Psalm 148 is a thorough source of guidance for anyone who ever wonders why, when, where, or how to praise God. Whether down in the pit or up in heaven, everyone is to join all creation in celebrating the One who created all.

The psalmist describes how praises manifest in diverse forms. Through their mere presence to all, the sun, moon, shining stars, highest heavens, and waters above the heavens praise! In their established roles in the universe, sea monsters, fire, hail, snow, frost, stormy wind, mountains, hills, fruit trees, and cedars all praise! Regardless of human status, age, or gender, ALL are to praise God.

Although we all are created and commanded to exalt the Lord with our lives, voices, and actions, we have times when we struggle to bless and accept blessing. What then are we to do? The last verse in our reading suggests that we should listen for the sound of the horn that the Lord has raised. God is calling the beloved to recognize and then do something about our own lackluster connections with the Divine! God is calling us to release what is meaningless or dead and to make room in our lives for what is eternal and alive.

What, then, is eternal and alive? Love! In the end, we praise God not because God needs to receive praise but because we need to give it in response to God’s love for us. We need to love because God-like love for God’s people brings us closest to the abundant living God desires for us.

So then, if our praise of God is our recognition of God’s sovereignty, then our praise is really thankfulness for God’s eternal faithfulness and love. Praising God is loving God; loving God is obeying God’s command to love all God’s creation.

God of abundant mercy and patience, help us to praise you with both our words and our actions. Amen.

Pray the Scriptures Using Audio Lectio
Read John 13:31-35

0 Comments
Log In to leave a comment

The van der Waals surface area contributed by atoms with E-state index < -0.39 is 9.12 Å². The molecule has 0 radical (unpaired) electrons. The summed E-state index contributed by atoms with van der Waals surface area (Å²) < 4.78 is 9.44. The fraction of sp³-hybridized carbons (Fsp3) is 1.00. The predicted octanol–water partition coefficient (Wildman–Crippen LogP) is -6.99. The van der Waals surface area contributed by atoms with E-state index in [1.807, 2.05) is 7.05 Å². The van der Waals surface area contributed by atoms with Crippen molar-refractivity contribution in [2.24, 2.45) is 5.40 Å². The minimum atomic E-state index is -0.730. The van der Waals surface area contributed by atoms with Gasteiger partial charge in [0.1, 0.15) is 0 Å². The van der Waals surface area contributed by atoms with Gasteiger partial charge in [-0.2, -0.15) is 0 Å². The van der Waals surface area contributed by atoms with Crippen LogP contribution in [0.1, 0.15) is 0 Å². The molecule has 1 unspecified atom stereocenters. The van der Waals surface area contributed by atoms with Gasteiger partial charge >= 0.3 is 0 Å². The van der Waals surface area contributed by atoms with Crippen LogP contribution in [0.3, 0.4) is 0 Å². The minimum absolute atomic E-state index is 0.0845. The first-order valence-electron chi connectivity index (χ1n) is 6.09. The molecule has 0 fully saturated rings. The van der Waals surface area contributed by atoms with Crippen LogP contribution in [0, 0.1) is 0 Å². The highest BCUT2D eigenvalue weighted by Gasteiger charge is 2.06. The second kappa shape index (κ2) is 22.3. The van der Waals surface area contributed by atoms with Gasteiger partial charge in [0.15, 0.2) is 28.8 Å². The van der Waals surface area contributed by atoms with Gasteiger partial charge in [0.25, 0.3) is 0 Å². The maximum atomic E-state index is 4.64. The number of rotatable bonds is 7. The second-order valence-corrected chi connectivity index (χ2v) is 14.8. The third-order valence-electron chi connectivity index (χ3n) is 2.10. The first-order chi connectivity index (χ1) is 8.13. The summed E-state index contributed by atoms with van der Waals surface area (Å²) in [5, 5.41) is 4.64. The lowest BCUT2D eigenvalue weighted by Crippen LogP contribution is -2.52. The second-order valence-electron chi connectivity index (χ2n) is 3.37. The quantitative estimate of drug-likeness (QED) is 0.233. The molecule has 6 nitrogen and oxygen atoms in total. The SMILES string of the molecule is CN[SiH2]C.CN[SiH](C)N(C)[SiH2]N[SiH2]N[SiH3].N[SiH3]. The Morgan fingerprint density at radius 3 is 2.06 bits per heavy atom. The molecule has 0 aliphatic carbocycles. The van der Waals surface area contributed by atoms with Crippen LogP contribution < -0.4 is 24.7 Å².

Lectionary Week
May 9–15, 2022
Scripture Overview

Change can be difficult. It is easy to get comfortable with what is familiar. In Acts, some in Jerusalem criticize Peter for having fellowship with the Gentiles. Peter explains that his actions are not his own idea but are inspired by a vision from God. This change leads to the spread of the gospel. Revelation speaks of a new heaven and a new earth. God cares for the earth that God created, but at the end of time everything will be changed and made better. In John, Jesus gives his disciples a new commandment, namely that they should love one another as he has loved them. This is how others will know that they are truly Jesus’ disciples. Psalm 148 is not about change but is pure praise for the works of the Lord.

Questions and Suggestions for Reflection


Read Acts 11:1-18. God calls Peter to initiate change. How do you respond to changes in your church’s culture? How do you discern what changes are from God?
Read Psalm 148. The next time you sing, focus on praising God and sharing God’s love through your words and melody.
Read Revelation 21:1-6. How do you live a full life while waiting for the new heaven and new earth?
Read John 13:31-35. In the wake of betrayal, Jesus calls his followers to sacrificial love. When have you needed to heed the call to this type of love?

Respond by posting a prayer.

Whitney Simpson offers a wide-open doorway into embodied practice and awakens us to the long-held wisdom of our tradition that our bodies are sacred places where God meets us and dwells. Fully Human, Fully Divine is a true Christmas gift!”


Click here to learn more about our newest Advent book and eCourse.